On the night that we arrived, we walked out into the dunes from our hotel to see if maybe there would be a decent sunset. The hotels are situated mere feet from the dunes, and between the hotel and the dunes was a group of camels that are used for camel treks into the dunes.
As we walked out into the dunes, a couple of guys that I guessed were camel handlers started walking towards us, and when they got near one of them asked where we were from (this is the favorite way for Moroccans to engage tourists, and we were probably asked this question hundreds of times in the days that we were there). He spoke a little English, and a little Spanish (which my wife is fluent in) and we talked a bit as the four of us walked into the dunes. I was keeping one eye on the sunset (which never occurred due to high winds kicking up too much sand and blocking out the sunset) while listening to the conversation. We finally reached a point where I could tell that I wouldn’t be taking any photographs, and we stopped walking and stood talking for a few minutes.
That’s when the sales pitch started….
Tourists are seen as a way to make a living in Morocco. Not unlike everywhere else in the world. Unemployment is huge, and there aren’t a ton of ways to make money. This makes for some very uneasy conversations…… There wasn’t a single person that started a conversation with us that didn’t ask us to buy something, or come right out and ask for money. At first, it was hard to say no. By the end of the trip however, we found it extremely easy to ignore a friendly “hello”, because we knew it would lead to a conversation about $$$.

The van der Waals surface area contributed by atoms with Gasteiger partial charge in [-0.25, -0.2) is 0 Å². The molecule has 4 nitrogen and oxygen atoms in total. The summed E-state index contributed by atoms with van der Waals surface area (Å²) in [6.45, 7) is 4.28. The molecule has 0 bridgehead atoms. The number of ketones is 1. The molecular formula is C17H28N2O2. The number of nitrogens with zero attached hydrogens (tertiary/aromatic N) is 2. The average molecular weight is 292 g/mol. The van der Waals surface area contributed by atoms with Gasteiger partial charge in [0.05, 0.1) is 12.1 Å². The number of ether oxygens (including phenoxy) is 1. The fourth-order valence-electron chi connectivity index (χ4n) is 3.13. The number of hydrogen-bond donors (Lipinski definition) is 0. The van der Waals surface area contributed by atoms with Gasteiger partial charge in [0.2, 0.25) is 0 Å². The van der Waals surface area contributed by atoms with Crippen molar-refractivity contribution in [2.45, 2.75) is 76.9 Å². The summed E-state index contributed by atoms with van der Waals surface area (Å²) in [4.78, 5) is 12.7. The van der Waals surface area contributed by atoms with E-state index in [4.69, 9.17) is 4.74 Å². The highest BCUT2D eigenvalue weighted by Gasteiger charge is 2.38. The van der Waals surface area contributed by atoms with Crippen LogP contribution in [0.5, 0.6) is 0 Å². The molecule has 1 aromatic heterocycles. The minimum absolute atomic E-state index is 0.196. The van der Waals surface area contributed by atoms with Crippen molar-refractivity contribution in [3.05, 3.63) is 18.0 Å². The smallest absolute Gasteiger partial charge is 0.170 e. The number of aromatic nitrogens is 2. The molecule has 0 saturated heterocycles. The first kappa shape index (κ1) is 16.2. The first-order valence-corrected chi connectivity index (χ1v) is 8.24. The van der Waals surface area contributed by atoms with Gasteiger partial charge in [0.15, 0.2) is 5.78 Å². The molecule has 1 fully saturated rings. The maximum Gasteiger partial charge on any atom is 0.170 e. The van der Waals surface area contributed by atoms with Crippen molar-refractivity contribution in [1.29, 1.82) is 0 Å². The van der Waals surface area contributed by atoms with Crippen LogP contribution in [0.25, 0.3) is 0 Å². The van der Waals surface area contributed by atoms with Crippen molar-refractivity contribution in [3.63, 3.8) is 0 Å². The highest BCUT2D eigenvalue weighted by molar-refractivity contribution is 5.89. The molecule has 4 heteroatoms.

Our two “friends” that accompanied us into the desert had some fossils and handicrafts for sale. Morocco is huge when it comes to crystals and fossils, and there are shops and roadside stands everywhere in the desert that have shelf upon shelf of them.
In the end, we bought one thing from each of the men that we were talking to. Naturally, I asked to photograph them (I now considered them paid models) and this image of the older man that spoke no english is one of my favorites of the trip.